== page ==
Tuesday, April 2, 2013

She Done Him Wrong

(1933) Directed by Lowell Sherman; Written by Harvey F. Thew and John Bright; Based on the Play Diamond Lil, by Mae West; Starring: Mae West, Cary Grant, Owen Moore; Available on DVD and Netflix Streaming

Rating: *** ½

“When women go wrong, men go right after them.” – Lady Lou (Mae West)

The early to mid-1930s marked a unique phase in Hollywood history, when the short-lived pre-Code era gave way to restrictions enforced by the Hollywood Production Code.  While several films could be collectively contributed to this shift, one of the straws that broke the proverbial camel’s back was Mae West’s first starring vehicle, She Done Him Wrong.  The film’s debut sparked increased pressure from various citizens’ groups to stem the flow of film content that was deemed to be immoral and corrupting.  This zelaous fervor to censor movies from the Hollywood studio system resulted in the formation of the Catholic Legion of Decency, along with a more hard-lined approach to enforcing the Code.  These ramifications would continue to be felt for the next three and half decades.  As for the film that contributed to the furor, it would be locked away until the 1950s, when it found a new audience on television.

West herself was no stranger to being at the center of controversy.  She Done Him Wrong, set in an 1890s bordello/saloon where anything goes, was based on West’s 1928 play Diamond Lil, and had once resulted in her arrest.  The road from stage to screen was also arduous.  According to Dawn Sova’s book, Forbidden Films, Paramount ordered a number of changes, including re-titling the film and its eponymous main character, and omitting references to human trafficking (referred to, as “the Barbary Coast” in the film).  Despite all of the numerous concessions, She Done Him Wrong is rife with double-entendres that were obviously designed to sneak by the censors while raising the eyebrows of its intended audience.

She Done Him Wrong endures, thanks to West’s performance as the indomitable Lady Lou.  From her entrance ten minutes into the film,* there’s no doubt that it’s Mae West’s show all the way.  The paper-thin story is meant to showcase West and her one-liners.  In an early exchange, Lady Lou describes herself as “One of the finest women who ever walked the streets.”  In a later scene, she tempts Cary Grant’s unshakable Captain Cummings with the immortal, oft-misquoted line, “Why don't you come up some time and see me?”  As the saloon’s star performer, she keeps several men wrapped around her little finger, while she collects diamonds as tribute.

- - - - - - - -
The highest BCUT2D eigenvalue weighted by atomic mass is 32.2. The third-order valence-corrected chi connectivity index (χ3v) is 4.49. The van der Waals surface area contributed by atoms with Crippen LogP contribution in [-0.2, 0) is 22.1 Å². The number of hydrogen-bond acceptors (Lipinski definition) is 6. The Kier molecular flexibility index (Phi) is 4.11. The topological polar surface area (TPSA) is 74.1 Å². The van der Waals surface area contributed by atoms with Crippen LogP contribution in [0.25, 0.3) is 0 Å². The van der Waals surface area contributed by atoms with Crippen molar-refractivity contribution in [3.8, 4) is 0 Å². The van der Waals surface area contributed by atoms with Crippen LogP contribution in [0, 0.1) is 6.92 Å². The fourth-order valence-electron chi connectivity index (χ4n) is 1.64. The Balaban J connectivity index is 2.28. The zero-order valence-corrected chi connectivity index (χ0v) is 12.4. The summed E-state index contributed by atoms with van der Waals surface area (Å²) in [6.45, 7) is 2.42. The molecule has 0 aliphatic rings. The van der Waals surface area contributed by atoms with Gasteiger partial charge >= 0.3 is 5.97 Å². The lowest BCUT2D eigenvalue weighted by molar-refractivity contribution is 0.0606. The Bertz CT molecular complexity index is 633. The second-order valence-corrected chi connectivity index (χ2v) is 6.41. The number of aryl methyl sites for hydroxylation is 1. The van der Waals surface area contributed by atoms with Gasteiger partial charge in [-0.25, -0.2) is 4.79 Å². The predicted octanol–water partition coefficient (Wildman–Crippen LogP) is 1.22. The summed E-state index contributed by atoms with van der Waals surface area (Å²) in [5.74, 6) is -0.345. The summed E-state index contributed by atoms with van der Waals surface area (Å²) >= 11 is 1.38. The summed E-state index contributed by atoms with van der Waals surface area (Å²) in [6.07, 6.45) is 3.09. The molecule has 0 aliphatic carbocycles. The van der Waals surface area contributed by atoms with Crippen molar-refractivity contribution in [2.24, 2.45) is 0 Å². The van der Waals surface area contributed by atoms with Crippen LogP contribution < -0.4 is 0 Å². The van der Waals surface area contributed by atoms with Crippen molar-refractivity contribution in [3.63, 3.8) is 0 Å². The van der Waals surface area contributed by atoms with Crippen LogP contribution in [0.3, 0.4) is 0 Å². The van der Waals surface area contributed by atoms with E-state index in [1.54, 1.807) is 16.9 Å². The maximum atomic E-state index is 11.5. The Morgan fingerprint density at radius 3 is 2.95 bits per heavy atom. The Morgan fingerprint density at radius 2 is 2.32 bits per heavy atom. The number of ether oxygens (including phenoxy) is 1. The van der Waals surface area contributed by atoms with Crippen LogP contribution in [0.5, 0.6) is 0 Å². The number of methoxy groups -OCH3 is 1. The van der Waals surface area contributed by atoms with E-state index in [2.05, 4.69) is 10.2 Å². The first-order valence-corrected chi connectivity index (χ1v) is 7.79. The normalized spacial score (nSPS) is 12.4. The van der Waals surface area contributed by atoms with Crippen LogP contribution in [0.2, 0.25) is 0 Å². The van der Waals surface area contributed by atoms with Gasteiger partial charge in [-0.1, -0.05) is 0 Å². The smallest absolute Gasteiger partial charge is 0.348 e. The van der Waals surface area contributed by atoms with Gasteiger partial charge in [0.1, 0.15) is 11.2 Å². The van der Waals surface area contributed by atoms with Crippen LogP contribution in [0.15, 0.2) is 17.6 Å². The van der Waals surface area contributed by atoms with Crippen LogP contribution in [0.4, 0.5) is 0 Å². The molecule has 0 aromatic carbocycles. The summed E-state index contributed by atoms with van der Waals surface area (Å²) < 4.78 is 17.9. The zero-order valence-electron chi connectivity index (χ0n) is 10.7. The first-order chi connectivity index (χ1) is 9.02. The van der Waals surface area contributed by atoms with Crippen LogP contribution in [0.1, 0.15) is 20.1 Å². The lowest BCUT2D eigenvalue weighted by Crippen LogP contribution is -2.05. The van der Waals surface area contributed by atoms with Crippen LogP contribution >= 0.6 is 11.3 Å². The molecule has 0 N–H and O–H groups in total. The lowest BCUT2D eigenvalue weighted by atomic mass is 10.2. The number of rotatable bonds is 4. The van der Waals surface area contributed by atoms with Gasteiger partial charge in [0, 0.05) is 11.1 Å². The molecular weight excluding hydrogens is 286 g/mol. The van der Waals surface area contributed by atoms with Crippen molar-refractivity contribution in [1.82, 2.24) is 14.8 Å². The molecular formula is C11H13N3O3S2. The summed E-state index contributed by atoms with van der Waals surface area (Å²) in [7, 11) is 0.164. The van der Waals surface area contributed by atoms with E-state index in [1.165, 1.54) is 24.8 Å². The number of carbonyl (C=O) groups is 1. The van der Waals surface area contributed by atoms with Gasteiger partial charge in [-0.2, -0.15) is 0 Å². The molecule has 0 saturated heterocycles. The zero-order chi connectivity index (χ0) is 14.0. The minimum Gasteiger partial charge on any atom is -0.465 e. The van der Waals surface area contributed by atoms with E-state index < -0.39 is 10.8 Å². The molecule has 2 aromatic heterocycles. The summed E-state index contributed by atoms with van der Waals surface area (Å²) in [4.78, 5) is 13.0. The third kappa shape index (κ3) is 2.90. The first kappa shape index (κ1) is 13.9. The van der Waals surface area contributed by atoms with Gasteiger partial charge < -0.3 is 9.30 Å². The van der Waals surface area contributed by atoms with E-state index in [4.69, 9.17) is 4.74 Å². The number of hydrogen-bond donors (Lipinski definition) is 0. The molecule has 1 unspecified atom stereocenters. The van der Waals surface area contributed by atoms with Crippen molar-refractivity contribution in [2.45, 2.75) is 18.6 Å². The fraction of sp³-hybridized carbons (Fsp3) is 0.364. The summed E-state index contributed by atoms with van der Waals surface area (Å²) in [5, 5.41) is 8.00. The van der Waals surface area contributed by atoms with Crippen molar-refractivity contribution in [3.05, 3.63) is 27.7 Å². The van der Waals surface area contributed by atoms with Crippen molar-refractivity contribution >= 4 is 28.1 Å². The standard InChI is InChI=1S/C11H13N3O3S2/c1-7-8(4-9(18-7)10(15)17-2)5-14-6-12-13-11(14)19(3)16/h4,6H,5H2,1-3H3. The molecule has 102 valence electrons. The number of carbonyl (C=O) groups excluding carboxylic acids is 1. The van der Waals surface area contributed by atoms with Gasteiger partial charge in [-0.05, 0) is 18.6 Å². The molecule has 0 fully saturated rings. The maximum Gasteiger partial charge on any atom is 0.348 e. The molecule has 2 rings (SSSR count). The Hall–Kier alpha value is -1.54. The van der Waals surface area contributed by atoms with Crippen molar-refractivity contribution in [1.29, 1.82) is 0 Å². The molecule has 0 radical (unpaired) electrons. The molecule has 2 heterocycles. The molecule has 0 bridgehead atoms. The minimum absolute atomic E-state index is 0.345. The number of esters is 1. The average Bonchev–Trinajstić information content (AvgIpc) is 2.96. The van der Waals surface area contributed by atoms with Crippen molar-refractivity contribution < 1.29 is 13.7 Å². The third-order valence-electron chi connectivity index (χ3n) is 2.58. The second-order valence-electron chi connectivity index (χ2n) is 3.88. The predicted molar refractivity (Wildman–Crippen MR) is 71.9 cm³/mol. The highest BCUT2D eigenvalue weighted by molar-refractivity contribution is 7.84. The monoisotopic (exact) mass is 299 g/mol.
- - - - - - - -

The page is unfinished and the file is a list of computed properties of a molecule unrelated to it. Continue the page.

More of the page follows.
* Not counting Lady Lou’s early introduction as a semi-nude painting at the bar.

Viewed from a jaded, cynical 21st-century perspective, it can be a little hard to see what all the fuss was about.  The rapid-fire quips and saucy innuendos seem almost quaint by today’s standards, but they gleefully trespassed into dangerous territory at the time of She Done Him Wrong’s release. Similarly, the film’s star seems an unlikely candidate as a sex symbol.  Neither as svelte, nor as young as many of her female contemporaries (West was 39 when the movie was filmed – 10 years her co-star Grant’s senior), West relied on her quick wit and exaggerated mannerisms as her weapons of choice.  Everything about her libidinous on-screen persona was designed to provoke a response from the audience.  She plays with our expectations, not as an object of men’s desires, but as a caricature.  West’s character is ultimately empowering, because she uses her sexuality to manipulate men instead of becoming their pawn (“I happen to be smart enough to play it their way.”).  She’s a product of a time when women had few cards at their disposal, and she happens to play her hand well.  It’s impossible to ignore the fact that Lady Lou, a character from the late 1800s, was paradoxically ahead of her time in 1933, with her relaxed attitude about sex and refusal to be subservient in a male-dominated society.

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